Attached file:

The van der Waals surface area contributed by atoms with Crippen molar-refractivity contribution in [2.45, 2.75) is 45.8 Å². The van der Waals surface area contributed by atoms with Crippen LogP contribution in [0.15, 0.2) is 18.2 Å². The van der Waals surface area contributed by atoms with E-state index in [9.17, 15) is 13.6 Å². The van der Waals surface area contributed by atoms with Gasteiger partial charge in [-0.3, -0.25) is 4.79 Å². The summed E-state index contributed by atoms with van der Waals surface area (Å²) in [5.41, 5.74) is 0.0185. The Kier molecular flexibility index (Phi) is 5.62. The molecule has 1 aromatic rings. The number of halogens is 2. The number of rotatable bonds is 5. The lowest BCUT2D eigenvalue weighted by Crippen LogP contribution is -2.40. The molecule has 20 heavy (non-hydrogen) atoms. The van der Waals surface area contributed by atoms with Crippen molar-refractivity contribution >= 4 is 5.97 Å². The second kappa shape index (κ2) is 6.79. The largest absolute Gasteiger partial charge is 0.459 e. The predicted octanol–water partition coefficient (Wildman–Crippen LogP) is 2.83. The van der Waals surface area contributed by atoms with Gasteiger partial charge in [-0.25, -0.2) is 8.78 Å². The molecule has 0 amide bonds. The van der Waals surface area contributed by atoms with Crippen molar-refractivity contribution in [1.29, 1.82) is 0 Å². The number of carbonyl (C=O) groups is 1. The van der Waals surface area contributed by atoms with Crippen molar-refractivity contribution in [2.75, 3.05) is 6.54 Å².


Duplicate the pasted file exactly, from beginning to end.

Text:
The van der Waals surface area contributed by atoms with Crippen molar-refractivity contribution in [2.45, 2.75) is 45.8 Å². The van der Waals surface area contributed by atoms with Crippen LogP contribution in [0.15, 0.2) is 18.2 Å². The van der Waals surface area contributed by atoms with E-state index in [9.17, 15) is 13.6 Å². The van der Waals surface area contributed by atoms with Gasteiger partial charge in [-0.3, -0.25) is 4.79 Å². The summed E-state index contributed by atoms with van der Waals surface area (Å²) in [5.41, 5.74) is 0.0185. The Kier molecular flexibility index (Phi) is 5.62. The molecule has 1 aromatic rings. The number of halogens is 2. The number of rotatable bonds is 5. The lowest BCUT2D eigenvalue weighted by Crippen LogP contribution is -2.40. The molecule has 20 heavy (non-hydrogen) atoms. The van der Waals surface area contributed by atoms with Crippen molar-refractivity contribution >= 4 is 5.97 Å². The second kappa shape index (κ2) is 6.79. The largest absolute Gasteiger partial charge is 0.459 e. The predicted octanol–water partition coefficient (Wildman–Crippen LogP) is 2.83. The van der Waals surface area contributed by atoms with Gasteiger partial charge in [-0.25, -0.2) is 8.78 Å². The molecule has 0 amide bonds. The van der Waals surface area contributed by atoms with Crippen molar-refractivity contribution in [1.29, 1.82) is 0 Å². The number of carbonyl (C=O) groups is 1. The van der Waals surface area contributed by atoms with Crippen molar-refractivity contribution in [2.75, 3.05) is 6.54 Å².